Powdery Mildew

Powdery mildew is caused by one of the most common and widely distributed fungi that plague gardens.  The disease can attack a wide range of plants, as it is caused by several species of the order Erysiphales.  A sampling of commonly affected plants includes: Cucumbers.Pumpkins.Squash.Melons.Grapes.Phlox.Peonies.Lilacs.Bluegrass.Fescue. The fungus arrives on the scene in the form of…… Continue reading Powdery Mildew

Fusarium Wilt

Fusarium wilt is a disease common to the southeastern United States.  It is caused by the fungus Fusarium oxysporum and affects numerous garden plants, including vegetables, small fruits, and flowers.  The most susceptible host species include: Tomatoes.Sweet potatoes.Cucumbers.Watermelons. The disease is spread through infected soil.  Once it is introduced, it is nearly impossible to get…… Continue reading Fusarium Wilt

Downy Mildew

Downy mildew is caused by parasitic fungi of the family Peronosporaceae, a group of water molds. The resulting disease is quite common in humid climates, affecting most of the fruits, vegetables, flowers, and grasses that gardeners like to grow. This mildew tends to overwinter in old plant matter. Unfortunately, it also has a remarkable ability…… Continue reading Downy Mildew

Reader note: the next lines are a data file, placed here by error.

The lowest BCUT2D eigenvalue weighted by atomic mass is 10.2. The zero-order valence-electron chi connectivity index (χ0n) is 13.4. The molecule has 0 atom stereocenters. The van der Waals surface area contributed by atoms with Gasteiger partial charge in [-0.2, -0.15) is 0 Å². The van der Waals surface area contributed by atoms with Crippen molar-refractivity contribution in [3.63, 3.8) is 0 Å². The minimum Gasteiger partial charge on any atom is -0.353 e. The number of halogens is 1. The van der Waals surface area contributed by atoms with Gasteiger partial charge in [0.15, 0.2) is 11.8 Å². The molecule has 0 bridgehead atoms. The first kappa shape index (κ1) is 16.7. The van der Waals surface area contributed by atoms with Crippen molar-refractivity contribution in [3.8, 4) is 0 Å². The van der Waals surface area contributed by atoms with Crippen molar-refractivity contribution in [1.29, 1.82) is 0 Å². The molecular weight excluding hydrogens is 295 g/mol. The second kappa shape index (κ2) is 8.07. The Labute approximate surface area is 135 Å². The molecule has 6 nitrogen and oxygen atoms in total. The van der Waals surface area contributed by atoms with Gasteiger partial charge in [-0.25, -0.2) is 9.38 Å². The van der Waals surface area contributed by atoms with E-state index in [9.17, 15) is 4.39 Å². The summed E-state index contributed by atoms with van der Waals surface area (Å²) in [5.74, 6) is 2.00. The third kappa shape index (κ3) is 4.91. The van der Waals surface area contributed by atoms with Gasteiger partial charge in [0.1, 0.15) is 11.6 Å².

Cucumber Mosaic Virus

Cucumber mosaic virus (CMV) does not affect only cucumbers. It also targets: Squash.Melons.Peppers.Tomatoes.Beets.Spinach.Celery.Petunias. The disease is primarily spread by aphids, but it can also be spread by cucumber beetles and on gardening tools. The virus overwinters in perennial weeds. Symptoms Stunted, unusually bushy plants.Thin, rough, curled leaves with mottled coloring.Reduced yields.Small, bumpy, misshapen fruits. Treatment…… Continue reading Cucumber Mosaic Virus

Anthracnose

Anthracnose, also called bird’s-eye spot, is a disease caused by several similar species of fungus.  These fungi affect many plants: Snap beans.Turnips.Cucumbers.Squash.Peppers.Tomatoes.Eggplants.Brambles.Shade trees, particularly sycamore and ash.Turfgrass. Athracnose development is favored by wet conditions and temperatures between 75°F and 85°F.  It spends the winter in dead plant matter and is spread by rain, wind, insects,…… Continue reading Anthracnose

New Compact Family Garden Journal Available

The Family Garden Journal published by Homestead on the Range is now better than ever! We have released a new compact edition that is easier to carry, but still contains plenty of room for logging your family’s daily plans, observations, and harvests. Develop your green thumb while creating a keepsake: Start by planning for success…… Continue reading New Compact Family Garden Journal Available